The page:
Recently, the Legislative Assembly had a piece of gambling legislation, known as “the junket bill” to consider. The piece of legislation, which was rolled out for a final vote in mid-December, is aimed at regulating the activities of gaming management companies and junket operators. The draft included a proposal that each junket operator will be allowed to work with one gambling company instead of partnering with multiple casino licensees. The capital requirement of such gaming promoters was also sought to be raised from MOP100,000 to MOP10 million.
On December 15th, the Legislative Assembly of Macau gave a second and final approval to a consolidating bill that seeks to regulate the licensing procedures and activities of so-called junkets, which have long been a special category of enterprise linked to so-called satellite casinos.
The piece of legislation, called Regime for Exploitation of Games of Chance in Casinos, had its first reading in April 2022 and has been subject to enhanced scrutiny and consideration by a special committee within the Legislative Assembly. After a number of revisions have been made to the draft, the special administrative region’s Government announced that the bill’s enactment would be pretty much aligned with the new generation of casino operating permits. As CasinoGamesPro previously reported, all six existing casino concessionaires in Macau received new 10-year licenses that are set to come into force on January 1st, 2023.
Under the provisions of the bill, the local Government has been provided with the authority to put limits to the scale of the local junket sector annually. Such a cap on the number of junkets will apply to any new application for a gaming promoter’s license after the new piece of legislation comes into force. Apart from that, individuals would no longer be able to apply for a junket license.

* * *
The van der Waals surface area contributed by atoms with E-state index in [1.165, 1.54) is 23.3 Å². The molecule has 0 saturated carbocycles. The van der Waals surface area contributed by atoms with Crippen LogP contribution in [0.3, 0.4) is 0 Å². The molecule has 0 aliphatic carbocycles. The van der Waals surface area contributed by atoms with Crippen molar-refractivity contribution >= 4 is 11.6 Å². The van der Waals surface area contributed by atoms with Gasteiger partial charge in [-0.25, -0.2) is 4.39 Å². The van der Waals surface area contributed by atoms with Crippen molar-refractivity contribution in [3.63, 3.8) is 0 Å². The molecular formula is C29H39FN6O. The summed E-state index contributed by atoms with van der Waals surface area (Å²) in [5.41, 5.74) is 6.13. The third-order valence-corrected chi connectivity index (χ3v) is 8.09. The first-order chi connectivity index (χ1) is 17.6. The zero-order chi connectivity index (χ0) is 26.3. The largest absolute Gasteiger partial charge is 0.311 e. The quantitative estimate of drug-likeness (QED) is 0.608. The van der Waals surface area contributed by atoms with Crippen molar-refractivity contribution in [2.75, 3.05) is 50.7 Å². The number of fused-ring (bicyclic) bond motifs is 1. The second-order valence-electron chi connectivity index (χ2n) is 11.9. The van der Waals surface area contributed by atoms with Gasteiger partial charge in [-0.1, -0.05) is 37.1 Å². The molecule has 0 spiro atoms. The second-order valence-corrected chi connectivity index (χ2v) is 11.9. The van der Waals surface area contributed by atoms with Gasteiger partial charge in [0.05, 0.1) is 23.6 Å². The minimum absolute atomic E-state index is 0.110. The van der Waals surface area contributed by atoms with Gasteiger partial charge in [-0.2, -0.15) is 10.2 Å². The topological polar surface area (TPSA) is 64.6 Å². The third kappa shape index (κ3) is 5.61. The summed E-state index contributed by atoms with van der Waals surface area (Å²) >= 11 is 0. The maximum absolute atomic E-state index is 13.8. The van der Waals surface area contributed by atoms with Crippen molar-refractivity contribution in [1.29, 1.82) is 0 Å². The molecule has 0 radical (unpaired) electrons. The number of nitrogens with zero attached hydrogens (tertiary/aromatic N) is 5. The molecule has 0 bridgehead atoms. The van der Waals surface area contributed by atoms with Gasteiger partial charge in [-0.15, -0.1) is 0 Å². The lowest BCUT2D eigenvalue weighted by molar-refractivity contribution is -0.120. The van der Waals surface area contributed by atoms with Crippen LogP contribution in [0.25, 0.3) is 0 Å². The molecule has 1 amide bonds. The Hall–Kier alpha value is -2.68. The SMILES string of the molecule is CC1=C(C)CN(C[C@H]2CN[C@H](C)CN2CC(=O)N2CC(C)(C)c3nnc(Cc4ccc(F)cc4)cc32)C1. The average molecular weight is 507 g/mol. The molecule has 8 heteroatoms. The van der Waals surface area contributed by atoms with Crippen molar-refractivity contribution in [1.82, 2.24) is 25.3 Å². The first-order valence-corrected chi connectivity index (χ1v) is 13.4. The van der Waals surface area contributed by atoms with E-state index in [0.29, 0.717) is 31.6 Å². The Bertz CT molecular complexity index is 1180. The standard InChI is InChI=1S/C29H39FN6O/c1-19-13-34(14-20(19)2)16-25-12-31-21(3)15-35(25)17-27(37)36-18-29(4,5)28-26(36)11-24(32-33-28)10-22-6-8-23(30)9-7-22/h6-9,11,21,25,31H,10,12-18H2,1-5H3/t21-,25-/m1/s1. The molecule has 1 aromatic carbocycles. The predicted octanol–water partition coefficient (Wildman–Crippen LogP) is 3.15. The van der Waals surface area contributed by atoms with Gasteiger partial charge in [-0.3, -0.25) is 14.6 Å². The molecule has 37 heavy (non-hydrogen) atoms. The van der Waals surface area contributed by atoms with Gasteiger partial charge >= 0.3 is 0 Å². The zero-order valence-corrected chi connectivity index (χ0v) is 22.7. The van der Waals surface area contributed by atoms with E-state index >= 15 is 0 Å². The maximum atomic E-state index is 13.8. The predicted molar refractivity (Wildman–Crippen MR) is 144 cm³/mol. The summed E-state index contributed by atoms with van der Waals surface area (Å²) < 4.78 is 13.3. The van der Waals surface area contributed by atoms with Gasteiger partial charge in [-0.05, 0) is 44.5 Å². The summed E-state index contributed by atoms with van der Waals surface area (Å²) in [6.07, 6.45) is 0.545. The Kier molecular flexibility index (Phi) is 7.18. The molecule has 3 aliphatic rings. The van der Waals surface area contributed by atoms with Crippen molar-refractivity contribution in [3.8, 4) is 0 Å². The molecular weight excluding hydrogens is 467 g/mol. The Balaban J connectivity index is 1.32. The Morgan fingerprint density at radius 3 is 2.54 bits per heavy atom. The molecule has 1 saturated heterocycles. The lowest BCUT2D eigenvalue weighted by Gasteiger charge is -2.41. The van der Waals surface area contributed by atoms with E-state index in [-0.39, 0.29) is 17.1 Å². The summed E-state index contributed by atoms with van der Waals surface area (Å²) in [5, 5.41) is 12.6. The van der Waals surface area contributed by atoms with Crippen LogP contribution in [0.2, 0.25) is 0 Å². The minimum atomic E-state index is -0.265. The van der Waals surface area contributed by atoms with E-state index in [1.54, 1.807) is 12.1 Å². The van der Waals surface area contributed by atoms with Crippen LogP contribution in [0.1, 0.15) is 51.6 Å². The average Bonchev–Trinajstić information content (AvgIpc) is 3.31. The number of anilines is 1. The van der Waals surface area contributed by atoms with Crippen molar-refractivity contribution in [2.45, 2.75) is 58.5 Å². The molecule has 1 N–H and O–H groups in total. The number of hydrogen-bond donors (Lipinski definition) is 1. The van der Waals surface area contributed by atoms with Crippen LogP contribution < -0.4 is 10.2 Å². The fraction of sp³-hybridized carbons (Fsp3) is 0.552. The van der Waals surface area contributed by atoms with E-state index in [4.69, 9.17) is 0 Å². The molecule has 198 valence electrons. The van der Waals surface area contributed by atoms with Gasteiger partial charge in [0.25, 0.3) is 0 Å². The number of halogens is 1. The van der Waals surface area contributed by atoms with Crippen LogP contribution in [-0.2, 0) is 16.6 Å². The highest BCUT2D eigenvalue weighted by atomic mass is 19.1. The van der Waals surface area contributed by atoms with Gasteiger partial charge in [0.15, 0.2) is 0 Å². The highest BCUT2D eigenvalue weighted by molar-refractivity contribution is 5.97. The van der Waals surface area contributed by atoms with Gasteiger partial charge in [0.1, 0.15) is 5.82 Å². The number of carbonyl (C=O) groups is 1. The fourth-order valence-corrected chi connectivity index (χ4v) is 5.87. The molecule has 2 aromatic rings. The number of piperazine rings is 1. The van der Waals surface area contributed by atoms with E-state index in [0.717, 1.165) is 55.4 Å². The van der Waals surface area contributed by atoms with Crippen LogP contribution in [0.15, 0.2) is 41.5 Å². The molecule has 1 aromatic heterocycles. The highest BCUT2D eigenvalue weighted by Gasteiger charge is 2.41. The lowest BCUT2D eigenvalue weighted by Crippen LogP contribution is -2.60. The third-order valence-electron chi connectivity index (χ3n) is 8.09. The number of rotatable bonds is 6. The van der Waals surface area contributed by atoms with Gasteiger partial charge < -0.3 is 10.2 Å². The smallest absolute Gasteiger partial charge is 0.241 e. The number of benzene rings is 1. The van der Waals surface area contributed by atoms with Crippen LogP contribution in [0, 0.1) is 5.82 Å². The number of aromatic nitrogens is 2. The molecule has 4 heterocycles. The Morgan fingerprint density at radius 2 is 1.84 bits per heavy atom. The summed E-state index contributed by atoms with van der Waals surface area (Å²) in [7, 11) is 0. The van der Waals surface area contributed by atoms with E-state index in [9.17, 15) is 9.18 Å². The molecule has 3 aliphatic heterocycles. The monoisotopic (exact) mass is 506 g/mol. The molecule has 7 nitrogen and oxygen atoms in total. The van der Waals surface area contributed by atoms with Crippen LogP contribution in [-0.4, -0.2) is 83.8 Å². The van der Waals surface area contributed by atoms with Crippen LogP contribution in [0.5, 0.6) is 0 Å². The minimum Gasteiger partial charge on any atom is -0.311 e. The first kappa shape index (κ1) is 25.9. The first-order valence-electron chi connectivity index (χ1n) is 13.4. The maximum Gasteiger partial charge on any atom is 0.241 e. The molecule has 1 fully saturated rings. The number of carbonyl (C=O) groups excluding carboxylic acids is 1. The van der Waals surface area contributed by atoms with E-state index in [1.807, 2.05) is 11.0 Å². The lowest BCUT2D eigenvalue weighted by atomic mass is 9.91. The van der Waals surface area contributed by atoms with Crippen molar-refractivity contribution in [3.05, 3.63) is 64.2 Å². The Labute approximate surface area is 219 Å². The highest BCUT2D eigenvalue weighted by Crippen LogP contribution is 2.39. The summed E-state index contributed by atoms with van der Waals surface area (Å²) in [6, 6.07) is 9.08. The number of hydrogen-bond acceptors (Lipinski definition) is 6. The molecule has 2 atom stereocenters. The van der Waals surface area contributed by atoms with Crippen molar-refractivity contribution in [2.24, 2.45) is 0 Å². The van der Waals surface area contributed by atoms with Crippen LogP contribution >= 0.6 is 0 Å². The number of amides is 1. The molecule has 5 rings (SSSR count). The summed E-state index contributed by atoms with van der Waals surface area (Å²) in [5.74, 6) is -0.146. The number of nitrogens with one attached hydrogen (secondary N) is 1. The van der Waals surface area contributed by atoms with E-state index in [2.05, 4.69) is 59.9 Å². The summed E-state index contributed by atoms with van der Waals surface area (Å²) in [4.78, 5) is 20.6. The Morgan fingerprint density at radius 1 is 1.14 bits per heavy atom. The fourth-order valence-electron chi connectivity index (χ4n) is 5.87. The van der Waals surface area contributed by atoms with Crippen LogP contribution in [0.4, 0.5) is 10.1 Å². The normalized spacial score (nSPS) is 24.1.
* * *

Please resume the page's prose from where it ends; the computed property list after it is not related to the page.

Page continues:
The Legislative Assembly committee had suggested that market forces should be left to deal with the scale of the local junket segment instead of imposing a cap on the operators. The Macau Government, however, said that it wanted to see some limits imposed in order to keep the integrity of the gambling sector and keep it healthy.
As mentioned above, all revenue-sharing agreements between casino concessionaires and junket operators were suspended.
The Government of Macau Expects Almost 77% Decline in Junket Commission Tax Revenue in 2023
After the recent approval of the new gambling bill, the Government of Macau has estimated that it will collect not more than MOP million in taxes on commissions that are paid to junkets by casino operators. The expected figure represents a 76.7% decline from the same tax that amounted to about MOP43 million in the fiscal year 2022.
The expected figures were unveiled in a report that the local Legislative Assembly issued as part of the budget proposal for the 2023 fiscal year. The SAR’s Government also provided estimates for the casino gross gaming revenue (GGR) in the city, saying it expects a GGR of about MOP130 billion.
As revealed by the special administrative region’s Government, the expected reduction in taxes on junket commissions was mainly because of the negative impact that the coronavirus pandemic outbreak had on the sector, along with the newest capital flows control policy of mainland China. The ongoing adjustments for the VIP gaming sector in the world’s largest gambling hub were also cited as one of the key reasons for the tax volume reduction.
So-called junket operators, which are officially categorized as gaming promoters, are licensed to promote high-roller gambling across Macau casinos. Their services involve the arrangement of players’ gambling credit, the organization of player accommodation, as well as the collection of losses generated by VIP casino patrons.
The commissions paid by gambling companies to junket operators saw a 5% withholding tax levied. However, such a withholding tax is not imposed on the gross value. In Macau, junkets are offered certain incentives – usually a commission on rolling chip turnover (which is set at 1.25%) or a share of the revenue – in return for their efforts to bring new casino customers.